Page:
There was more to hear and see, and Pauline discussed it all with the assurance of someone who has thoroughly researched their subject. The pictures were amazing, and it is fantastic to realise that they are available for anyone to see and download from the many planetary science websites on the Internet, including Nasa, JPL, and many others. Pauline closed by promising to give us another talk, this time on Jupiter’s Galilean moons, maybe next year.

Our HAS field trip to Jupiter was very enjoyable and rewarding. We look forward very much to the next such outing with our tour-guide, Pauline.

Highland Skies – February 2008

February brings a welcome return to our skies from an old favourite: Saturn. Trailing Regulus in the constellation of Leo in the southeastern sky, Saturn will be at about 35 degrees altitude by 9pm mid-February and will reach opposition on the 24th. It should be possible to see the shallow 8-degree angle that the ring system is now at. Whereas a couple of years ago it might have been very easy to make out the Cassini Division within the rings, now it will be much more of a challenge. It is still possible to discern detail in the rings though, as I discovered on one night of good seeing in January.

With the ‘distraction’ of the rings somewhat reduced, it may now be possible to pick up detail on the disc of the planet that might before have gone unnoticed during quick looks. Saturn’s rings will be almost completely ‘closed’ to us in early 2009, and will start to open up again thereafter. The disc can display some very subtle detail, including belts and zones of differing colours. Saturn also has a history of spots, similar to Jupiter’s Great Red Spot, except they tend to be white. Most telescopes even down to 60mm aperture will show Titan, Saturn’s largest moon, and larger telescopes (5” and up) will show several of the others, including Tethys, Rhea, Dione and Iapetus, all of which are of 10th or 11th magnitude. Hyperion will require a larger telescope as it is only 14th magnitude, but will be an ideal project for the new 14” telescope at the observatory.

In the meantime, the southern sky contains many interesting and beautiful objects to look out for, as mentioned in this month’s Seeing Stars article published on 1st Feb in the Inverness Courier. M44, the open cluster known as “Praesepe” or “Beehive” is now high and easy to spot as a faint hazy glow with the unaided eye. Binoculars or a low-power wide-field telescope will show it as a large spattering of stars spread over an area only slightly smaller than M45, the Pleiades.

Further open clusters can be explored in the constellations of Gemini and Auriga. Auriga is almost at zenith and Gemini high in the south. M35 lies just north of the foot of Castor, the uppermost twin in Gemini. Very close to it (visually) is a smaller fainter NGC cluster: 2158. From there you can follow a chain of clusters Northwest through the sky – M37, M36 and M38 being the most noticeable ones in Auriga. Anyone got a large Dobsonian? If so, NGC1931, just next to M36 could be a challenge. It is quite faint at only 11th magnitude but has some nebulosity associated with it, so could be a good target for large telescopes looking for new targets. NGC 1907, just south of M38, would be an easier one to spot. It’s quite noticeable at magnitude 8, well within reach of good 3” refractors.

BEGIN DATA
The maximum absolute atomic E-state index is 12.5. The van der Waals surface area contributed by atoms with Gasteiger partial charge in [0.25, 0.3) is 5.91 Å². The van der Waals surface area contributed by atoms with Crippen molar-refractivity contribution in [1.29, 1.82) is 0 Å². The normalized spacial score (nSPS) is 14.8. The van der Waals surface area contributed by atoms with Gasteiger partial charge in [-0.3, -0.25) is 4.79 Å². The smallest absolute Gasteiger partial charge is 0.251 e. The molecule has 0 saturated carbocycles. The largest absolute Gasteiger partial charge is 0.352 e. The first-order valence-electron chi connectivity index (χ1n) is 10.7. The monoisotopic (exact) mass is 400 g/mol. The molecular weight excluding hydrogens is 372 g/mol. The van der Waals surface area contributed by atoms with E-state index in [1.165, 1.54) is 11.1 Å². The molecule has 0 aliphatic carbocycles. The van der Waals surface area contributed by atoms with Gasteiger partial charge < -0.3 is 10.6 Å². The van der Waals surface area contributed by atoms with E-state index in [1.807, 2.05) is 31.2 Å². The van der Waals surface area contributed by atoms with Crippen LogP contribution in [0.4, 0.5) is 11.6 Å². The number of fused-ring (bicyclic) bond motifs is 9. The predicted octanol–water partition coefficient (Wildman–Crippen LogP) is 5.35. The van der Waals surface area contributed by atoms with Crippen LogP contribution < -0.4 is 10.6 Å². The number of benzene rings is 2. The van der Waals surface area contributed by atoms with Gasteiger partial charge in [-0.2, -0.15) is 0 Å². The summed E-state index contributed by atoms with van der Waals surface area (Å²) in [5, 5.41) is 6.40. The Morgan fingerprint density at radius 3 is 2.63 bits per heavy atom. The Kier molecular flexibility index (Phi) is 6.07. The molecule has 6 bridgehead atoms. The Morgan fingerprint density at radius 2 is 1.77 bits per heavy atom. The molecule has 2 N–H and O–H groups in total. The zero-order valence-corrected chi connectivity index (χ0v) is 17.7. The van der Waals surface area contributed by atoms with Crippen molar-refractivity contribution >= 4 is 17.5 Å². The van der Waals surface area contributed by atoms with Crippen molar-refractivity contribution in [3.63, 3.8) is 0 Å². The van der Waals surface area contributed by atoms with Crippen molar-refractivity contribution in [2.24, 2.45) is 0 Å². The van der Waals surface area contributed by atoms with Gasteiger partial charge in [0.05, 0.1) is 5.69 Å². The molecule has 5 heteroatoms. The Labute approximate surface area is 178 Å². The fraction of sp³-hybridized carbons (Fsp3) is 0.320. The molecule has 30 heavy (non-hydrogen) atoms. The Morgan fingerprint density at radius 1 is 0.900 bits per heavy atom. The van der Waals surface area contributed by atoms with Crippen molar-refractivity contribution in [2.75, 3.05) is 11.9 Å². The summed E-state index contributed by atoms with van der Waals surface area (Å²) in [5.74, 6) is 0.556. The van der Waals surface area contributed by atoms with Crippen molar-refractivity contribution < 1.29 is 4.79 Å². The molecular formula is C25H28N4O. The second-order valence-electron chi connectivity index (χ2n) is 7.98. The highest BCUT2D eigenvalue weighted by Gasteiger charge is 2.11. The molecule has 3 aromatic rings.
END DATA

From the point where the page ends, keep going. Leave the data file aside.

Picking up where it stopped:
For those dedicated Moon-watchers among you, Luna will be at Perigee (the closest point to Earth) on the 14th, so features may appear slightly larger and clearer than otherwise if you have been observing them regularly over a long period of time. Its distance will be 370,219Km (230,043 miles) – well within range of a good diesel engine!

Enjoy the February skies!


This month’s Stellarium presentation by Eric Walker concentrated on the area of sky covered by Rhona in her recent ‘Seeing Stars’ article. The constellations of Canis Minor and Cancer were explored, with visual representations of the various open clusters contained therein shown on the projection screen. Eric also pointed out the Winter Triangle asterism, comprising the stars Betelgeuse, Procyon and Sirius. The Auriga clusters were looked at in depth, and some of the lesser known and harder-to-spot ones that appear quite close by, like NGC 1907 and NGC 1931. Eric has taken it as a personal challenge to image NGC 1931 and show the red nebulosity that floods the area! He also showed the viewers where to look to spot Saturn now that it is easily visible again, and zoomed in to show what the planet’s ring structure would look like now that they are nearly edge-on to us.

Stellarium is an excellent utility and is proving very useful at the meetings to guide members around the night sky. You can download it for home use from their website, and they have a very useful Forum page to help you with any problems you may have. Alternatively, you can drop Eric or myself a line.

Next Time.

The next meeting will take place at the NTS Culloden Visitor Centre , 7.30pm on Tuesday 4th March. Neil Bone will be there, talking about meteors, and we will be assessing the facilities offered at the centre, as it could possibly be used by the Society as a meeting venue instead of the Green House in the future. The other usual features of HAS meetings (chatter, information, updates, tea + biscuits, raffles) will all take place too.

For the latest updates, please refer to the Society website and feel free to register and leave a message on the message board if you have a question, observing report or comment to make.
See you at Culloden on 4th March!